We must do more to protect Australia from illegal and unethical imports: McKell report

We can do more to protect Australia from illegal and unethical imports: McKell report

Australia can do more to protect its market from illegal, unreported and unregulated seafood imports.

That is the message from the McKell Institute’s latest report, Security Net: Fortifying Australia’s Import Regime Against IUU Fishing, sponsored by Oceans Five.

IUU (illegal, unreported and unregulated) fishing is a major global challenge. It has been for decades.

Globally, it is estimated that around 20 per cent of all traded seafood is categorised as IUU.

IUU itself is a broad term.

It encompasses fish products that may come from exploitative labour, all the way through to products where suppliers simply don’t have visibility over the product’s origins.

The prevalence of exploitation in commercial fishing globally is well known and is a major concern to the McKell Institute.

And while Australia has robust import protections generally, there’s more Australia can do to prevent its supply chains from being inadvertently corrupted by products from the global market that are driving exploitation internationally.

Informed by industry, government, unions and other critical civil society stakeholders, McKell’s Security Net proposes a 3 Stage Reform Process designed to protect Australian supply chains from IUU seafood products, and help Australia do its part to eliminate exploitation from the global seafood supply chain.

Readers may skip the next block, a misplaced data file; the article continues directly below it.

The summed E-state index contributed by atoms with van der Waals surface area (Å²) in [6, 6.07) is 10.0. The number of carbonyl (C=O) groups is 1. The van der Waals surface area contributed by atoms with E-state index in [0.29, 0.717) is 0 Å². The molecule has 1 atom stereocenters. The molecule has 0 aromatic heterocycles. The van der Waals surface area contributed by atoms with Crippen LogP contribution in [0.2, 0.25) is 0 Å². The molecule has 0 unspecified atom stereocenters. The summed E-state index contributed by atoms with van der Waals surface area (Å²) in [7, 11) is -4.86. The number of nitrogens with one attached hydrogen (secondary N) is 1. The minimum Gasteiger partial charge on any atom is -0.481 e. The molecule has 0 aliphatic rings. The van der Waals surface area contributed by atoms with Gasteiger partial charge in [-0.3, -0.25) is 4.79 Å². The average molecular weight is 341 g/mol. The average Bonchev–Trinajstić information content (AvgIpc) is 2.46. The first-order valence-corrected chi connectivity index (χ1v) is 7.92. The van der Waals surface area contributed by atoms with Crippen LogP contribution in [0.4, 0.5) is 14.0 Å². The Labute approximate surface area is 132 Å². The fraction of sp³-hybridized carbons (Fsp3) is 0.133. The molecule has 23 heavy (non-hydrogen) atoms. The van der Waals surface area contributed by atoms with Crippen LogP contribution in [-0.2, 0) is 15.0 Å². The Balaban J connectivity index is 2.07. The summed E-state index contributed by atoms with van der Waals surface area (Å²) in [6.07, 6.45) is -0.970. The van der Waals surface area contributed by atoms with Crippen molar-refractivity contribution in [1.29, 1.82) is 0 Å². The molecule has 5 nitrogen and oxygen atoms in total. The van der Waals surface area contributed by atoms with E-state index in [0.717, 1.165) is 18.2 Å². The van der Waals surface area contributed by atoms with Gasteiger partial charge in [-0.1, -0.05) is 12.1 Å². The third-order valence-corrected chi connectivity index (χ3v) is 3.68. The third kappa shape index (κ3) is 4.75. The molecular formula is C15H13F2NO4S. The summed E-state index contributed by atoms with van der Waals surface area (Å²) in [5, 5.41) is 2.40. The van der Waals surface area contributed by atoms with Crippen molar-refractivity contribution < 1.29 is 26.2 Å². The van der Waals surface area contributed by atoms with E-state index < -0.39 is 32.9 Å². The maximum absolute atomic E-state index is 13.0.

It argues that Australia should, as a priority, establish an Electronic Catch Documentation Scheme — a policy that would require all seafood imports to be accompanied by comprehensive documentation covering that products history from harvest to arrival at market.

Making this scheme digital will ease administrative burdens.

Secondly, the report recommends the criminalisation of the importation of illegal seafood products in Australia, arguing this should occur once the catch documentation scheme is up and running.

And finally, the report argues that Australia needs to do its bit to help combat the prevalence of IUU products globally.

It should work with like-minded partners to develop a ‘green-light system’ for seafood products. The ‘green-light system’ would apply a ‘green light’ to export markets that demonstrate they meet certain ethical standards in their local seafood industries.

Ensuring Australia is not inadvertently contributing to a global market for IUU seafood is essential if Australia is to do its part in driving a more sustainable and ethical global seafood industry.

You can read the Security Net report here: